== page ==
My puppy is scared of other dogs — What do I do?

puppies meeting

If your puppy is scared of other dogs, you may be feeling frustrated and helpless. You might even be blaming yourself for your dog’s fear, wondering “What did I do wrong?”. Don’t worry – you’re not alone!

This is a common issue that many puppy owners face. It can be challenging to help your puppy overcome this fear if you don’t know where to start.

Understanding your puppy’s point of view makes getting him comfortable around other dogs much easier. When you understand your dog’s perspective, you can see why they are being fearful and how to help them feel more confident and happy in the presence of strange dogs.

Develop trust and a connection with your puppy

dog trick commands

As a puppy owner, it’s important to remember that your pup is looking to you for guidance and protection. This means you must be careful about who you allow your puppy to interact with. Choose dogs that you know to be calm and well-mannered. If you don’t know a dog’s temperament, it’s better not to encourage your dog to approach them.

Introduce your puppy to other dogs slowly and carefully, observing closely to see if they are a good match. Ideally, walk your dog side-by-side on leash with another dog first, without the two of them interacting directly. Get a sense of their energies and feeling towards each other before deciding if they should interact directly. This will instil a feeling of safety and trust in your puppy and give them confidence to approach the other dog.

Your puppy shouldn’t interact with every dog you see on your outings. You need to be the main focus for your dog, if you want to have a healthy and happy connection with your dog, aim for them to interact with 1 out of every 10 dogs you see. The rest should just pass by with no fuss. Dogs that are focused on their owners above outside distractions are easier to train and generally more well-behaved. Get more tips for raising a well-balanced dog in this blog post.

Do dogs sort out issues on their own?

Like with kids, if another dog is bullying your puppy, you need to intervene to let him know you’re there to protect him. The bond between you and your puppy is strengthened by taking an active role in keeping him safe from potential bullies. That means if you’re at a park and a dog is being pushy with your puppy, and your puppy is backing away, cowering, whining or trying to hide behind you, it’s time to get out of there.

Never push your puppy into interacting with a dog they’re not comfortable with, this will just leave them thinking that you don’t listen to or understand how they are feeling, leading to a lack of trust.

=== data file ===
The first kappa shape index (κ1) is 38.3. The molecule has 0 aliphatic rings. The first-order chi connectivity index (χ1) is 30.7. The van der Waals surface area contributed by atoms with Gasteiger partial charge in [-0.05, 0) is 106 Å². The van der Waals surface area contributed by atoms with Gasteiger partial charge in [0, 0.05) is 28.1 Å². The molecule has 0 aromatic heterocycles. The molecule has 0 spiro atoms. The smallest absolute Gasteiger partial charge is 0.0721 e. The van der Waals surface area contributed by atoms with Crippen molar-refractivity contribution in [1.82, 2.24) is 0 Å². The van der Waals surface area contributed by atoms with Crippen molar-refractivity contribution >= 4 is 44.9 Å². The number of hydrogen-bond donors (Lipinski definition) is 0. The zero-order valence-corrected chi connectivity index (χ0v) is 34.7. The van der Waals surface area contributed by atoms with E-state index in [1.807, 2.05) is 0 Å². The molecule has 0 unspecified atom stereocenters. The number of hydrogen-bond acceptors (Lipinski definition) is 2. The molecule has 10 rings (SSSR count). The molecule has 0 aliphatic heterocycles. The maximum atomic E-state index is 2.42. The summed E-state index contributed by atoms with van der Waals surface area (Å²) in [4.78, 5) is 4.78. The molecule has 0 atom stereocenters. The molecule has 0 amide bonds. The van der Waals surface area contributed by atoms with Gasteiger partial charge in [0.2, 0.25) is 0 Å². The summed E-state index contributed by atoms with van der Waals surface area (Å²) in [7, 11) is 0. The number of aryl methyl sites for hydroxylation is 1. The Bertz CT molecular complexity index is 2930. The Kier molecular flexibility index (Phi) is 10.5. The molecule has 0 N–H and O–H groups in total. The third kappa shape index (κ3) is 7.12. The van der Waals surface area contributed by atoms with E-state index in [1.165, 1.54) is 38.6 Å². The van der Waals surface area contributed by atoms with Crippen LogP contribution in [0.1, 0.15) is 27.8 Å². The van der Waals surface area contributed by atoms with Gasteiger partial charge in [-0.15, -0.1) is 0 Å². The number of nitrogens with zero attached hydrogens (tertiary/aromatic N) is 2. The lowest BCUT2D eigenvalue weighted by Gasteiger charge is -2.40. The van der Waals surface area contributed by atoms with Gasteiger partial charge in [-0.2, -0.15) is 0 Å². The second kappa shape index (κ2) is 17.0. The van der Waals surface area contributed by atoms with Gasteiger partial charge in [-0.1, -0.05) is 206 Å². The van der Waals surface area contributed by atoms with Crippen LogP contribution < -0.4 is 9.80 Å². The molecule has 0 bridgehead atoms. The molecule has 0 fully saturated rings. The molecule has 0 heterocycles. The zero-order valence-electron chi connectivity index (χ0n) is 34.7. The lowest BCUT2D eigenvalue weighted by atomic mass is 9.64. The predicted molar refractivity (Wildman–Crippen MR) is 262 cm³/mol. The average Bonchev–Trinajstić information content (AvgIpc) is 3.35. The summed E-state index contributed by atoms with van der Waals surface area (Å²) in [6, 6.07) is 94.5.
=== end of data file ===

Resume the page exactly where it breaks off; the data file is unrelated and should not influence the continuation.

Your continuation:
Walking your puppy on a leash

As cute as it may be at first, you shouldn’t allow your puppy to drag you over to other dogs he meets on his walks to say hello. This is because dogs often feel threatened when an unknown dog approaches them head-on, full of enthusiasm and energy. The other dog may not want to socialise. They might be old and sore, have had a previous bad experience or have low confidence for example.

If you let your puppy greet every dog now, from his perspective, he may believe it’s okay to approach any dog in the future, even when you tell him not to. When he’s an adult, this could lead to problems, such as him jumping up on humans or other dogs and getting into fights.

So, it’s your job to teach your puppy the correct behavior on walks. While walking, you should wait until the other dog has passed at a safe distance, and if your puppy remains calm and focused on you, give him a treat. If your puppy gets over-excited or barks when he sees another dog, try to get in just before he starts this behaviour and distract him with a sound like a kissing noise or a tongue-click. As soon as he looks at you, say “yes” and give him treats. Repeat until you’ve passed the dog. Before you know it, your dog will see another dog coming and he’ll start looking at you in anticipation of a reward!

This dog-first approach helps your puppy learn quickly while strengthening your relationship with him. It also ensures that walking time is always a safe and enjoyable experience for you both. And don’t worry – you can easily fade the treats once your dog calmly passes other dogs!

Introduce your puppy to regular friends early on

If you know that there will be dogs in your puppy’s life regularly – whether it’s a neighbor’s dog or a family member’s pet – it’s best to introduce him to them as early in his life as possible.